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Navy Falls To Maryland In NCAA Tournament

March 17, 2012

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COLLEGE PARK, Md. - The Navy women's basketball team held fifth-ranked Maryland to its lowest point total of the season, but struggled to consistently convert on the offense end of the court in a 59-44 loss to the Terrapins Saturday afternoon in an opening round game of the NCAA Tournament that was played at the Comcast Center in College Park, Md.

The Midshipmen (18-14) were the Raleigh Region's 15th-seeded team, while the Terrapins (29-4), winners of the Atlantic Coast Conference Tournament, were the No. 2 seed in the region.

Though the final result of today's game was a loss, the Midshipmen (18-14) represented themselves well in March Madness for the second year in a row. The only two times a Patriot League team has fallen in the NCAA Tournament by fewer than 21 points over the last two decades were Navy last year (a 56-43 defeat to DePaul) and today.

"I'm proud of a lot (of things)," said Navy head coach Stefanie Pemper. "I'm proud of our team's effort, for sure, the heart that they showed. Maryland was good, really good, and I know they didn't shoot the ball the way they typically do, but neither did we. A lot of respect for them, but so proud of our team. I liked how we rebounded and how we took care of the ball. We took more shots than they did, which is not typical for us, but we just couldn't get some shots to fall. I think that was the difference in the game."

Navy went toe-to-toe with the physically bigger Maryland team over the game's opening minutes. The Mids jumped out to an 8-4 lead and held a 13-11 advantage over the Terrapins when Alix Membreno (So., Loxahatchee, Fla.) picked up her second foul of the game. With Navy's most athletic player sidelined, Maryland went on a 20-10 run to take a 31-23 advantage at the break.

Maryland only attempted two more shots than Navy did in the first half, 31-29, despite holding a 27-14 advantage on the boards. The latter tally included an 8-1 edge in offensive caroms.

The Terrapins would quickly score the opening two field goals of the second half to expand its margin out to 12 points at 35-23. But a jumper from Jade Geif (So., Lakeville, Minn.) and a three-point shot from Chloe Stapleton (Fr., Cary, N.C.) sliced the margin down to seven points at 37-30 with 15 minutes remaining in the game.

Maryland would score the next six points of the game to take a 45-30 lead on its way to building a 57-36 advantage with 6:31 left on the clock. Navy would score eight of the final 10 points of the game.

"They got some transition shots at the start of the second half," said Pemper of Maryland. "It seemed for a while there we had a hard time guarding number 25 (Alyssa Thomas). They do a nice job of reading their screens and finding an opening. They can catch and finish, and just got some layups."

Navy ended the game attempting 59 shots while Maryland attempted 58 shots on the afternoon, but the Mids shot 30.5 percent from the field while the Terrapins converted on 37.9 percent of their shots. Navy especially struggled from outside of the three-point arc. Navy made six such long-range shots -- to Maryland's four -- but needed 25 attempts to do so. Additionally, the Mids were 1 of 12 from three-point range in the second half.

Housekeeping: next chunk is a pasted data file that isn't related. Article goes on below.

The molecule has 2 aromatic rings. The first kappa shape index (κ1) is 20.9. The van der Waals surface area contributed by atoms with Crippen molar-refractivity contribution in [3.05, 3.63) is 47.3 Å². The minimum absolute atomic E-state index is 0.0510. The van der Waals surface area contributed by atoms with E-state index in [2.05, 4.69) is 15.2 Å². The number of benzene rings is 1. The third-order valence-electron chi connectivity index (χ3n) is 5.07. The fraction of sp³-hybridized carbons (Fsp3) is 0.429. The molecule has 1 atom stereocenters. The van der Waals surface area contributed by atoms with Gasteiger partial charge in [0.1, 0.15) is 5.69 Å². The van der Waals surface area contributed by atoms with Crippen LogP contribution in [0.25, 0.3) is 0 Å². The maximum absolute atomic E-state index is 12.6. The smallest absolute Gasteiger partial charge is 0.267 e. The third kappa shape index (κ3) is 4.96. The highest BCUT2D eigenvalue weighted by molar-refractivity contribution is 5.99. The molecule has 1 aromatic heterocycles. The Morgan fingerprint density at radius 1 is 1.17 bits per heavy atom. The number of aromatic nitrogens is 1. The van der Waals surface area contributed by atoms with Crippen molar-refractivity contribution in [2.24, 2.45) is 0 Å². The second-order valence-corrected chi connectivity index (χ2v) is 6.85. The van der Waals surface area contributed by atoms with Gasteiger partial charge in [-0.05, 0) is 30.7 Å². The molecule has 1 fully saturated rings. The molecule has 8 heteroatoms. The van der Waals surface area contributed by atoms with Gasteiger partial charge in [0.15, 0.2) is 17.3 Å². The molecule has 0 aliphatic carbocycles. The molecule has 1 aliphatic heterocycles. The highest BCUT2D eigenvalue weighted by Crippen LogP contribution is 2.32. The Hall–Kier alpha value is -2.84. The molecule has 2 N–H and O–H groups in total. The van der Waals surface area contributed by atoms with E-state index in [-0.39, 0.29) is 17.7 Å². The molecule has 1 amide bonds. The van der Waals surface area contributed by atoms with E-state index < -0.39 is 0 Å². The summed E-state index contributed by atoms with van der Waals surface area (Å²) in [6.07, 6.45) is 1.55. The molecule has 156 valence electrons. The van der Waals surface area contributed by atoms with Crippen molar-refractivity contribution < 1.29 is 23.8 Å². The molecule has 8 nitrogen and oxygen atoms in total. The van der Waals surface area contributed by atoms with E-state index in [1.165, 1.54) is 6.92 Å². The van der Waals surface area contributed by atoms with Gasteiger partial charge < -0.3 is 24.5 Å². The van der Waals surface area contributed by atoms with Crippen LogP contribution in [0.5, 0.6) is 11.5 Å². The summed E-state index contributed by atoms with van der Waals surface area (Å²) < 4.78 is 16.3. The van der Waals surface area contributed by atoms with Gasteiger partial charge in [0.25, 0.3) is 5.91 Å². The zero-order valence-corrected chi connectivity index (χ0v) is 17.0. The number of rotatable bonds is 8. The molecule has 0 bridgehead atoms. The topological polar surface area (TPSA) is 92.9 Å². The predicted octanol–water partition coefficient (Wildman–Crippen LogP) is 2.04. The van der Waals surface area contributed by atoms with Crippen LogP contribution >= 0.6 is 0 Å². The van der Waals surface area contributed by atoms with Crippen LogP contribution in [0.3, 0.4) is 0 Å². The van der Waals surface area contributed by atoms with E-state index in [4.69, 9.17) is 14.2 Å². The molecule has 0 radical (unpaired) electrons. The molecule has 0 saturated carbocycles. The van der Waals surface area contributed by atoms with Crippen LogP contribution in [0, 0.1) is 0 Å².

Maryland ended the game with a 46-33 advantage in rebounding, and was 11 of 14 from the free throw line. Navy attempted just two free throw attempts in the game, with Kara Pollinger (So., Fort Gay, W.Va.) sinking both of her shots from the charity stripe that were attempted with 4:45 left in the game.

Navy held 30 of its 32 opponents this year to 59 or fewer points and did not allow a foe to score more than 64 points in any contest. Maryland's previous low point tally for a game was 63 points.

Geif connected on 7 of her 10 field goal attempts on the afternoon to tally a Navy-best 14 points. She also snared a Navy-high seven rebounds in the game.

"Maybe we could have gone inside to Jade earlier," said Pemper. "I liked what she did, but we shoot the `three' and that's part of what got us here. We sure shot it tonight but we didn't connect."

The game also ended the playing career for Navy senior team captain Erin Edwards (Hockessin, Del.). The future Navy pilot score five points, grabbed three rebounds and dished out two assists in her final game.

"Erin has been great," said Pemper of her lone senior. "She and I have been the only two people in the program who have been here each of the last four years. She means a lot to me, she means a lot to our program. She is a great young woman. Erin is about the most low maintenance player who could have in a basketball program. I just really enjoy her. So selfless. She has the best attitude about everything."

"I'm jealous of where this team is headed and what they are capable of doing," said Edwards. "I know this sophomore class in particular, they have been winners since day one. Their will to win and their love for the game and each other is unbelievable. It is going to carry them places that Navy basketball has never been (before). The team has built that same attitude amongst themselves. I'm looking forward to seeing where they go, and I will be envious the whole time."

Maryland's Thomas led all players in the game with 17 points and 10 rebounds. The Terrapins will play host to either Louisville or Michigan State Monday night in the second round of the NCAA Tournament.



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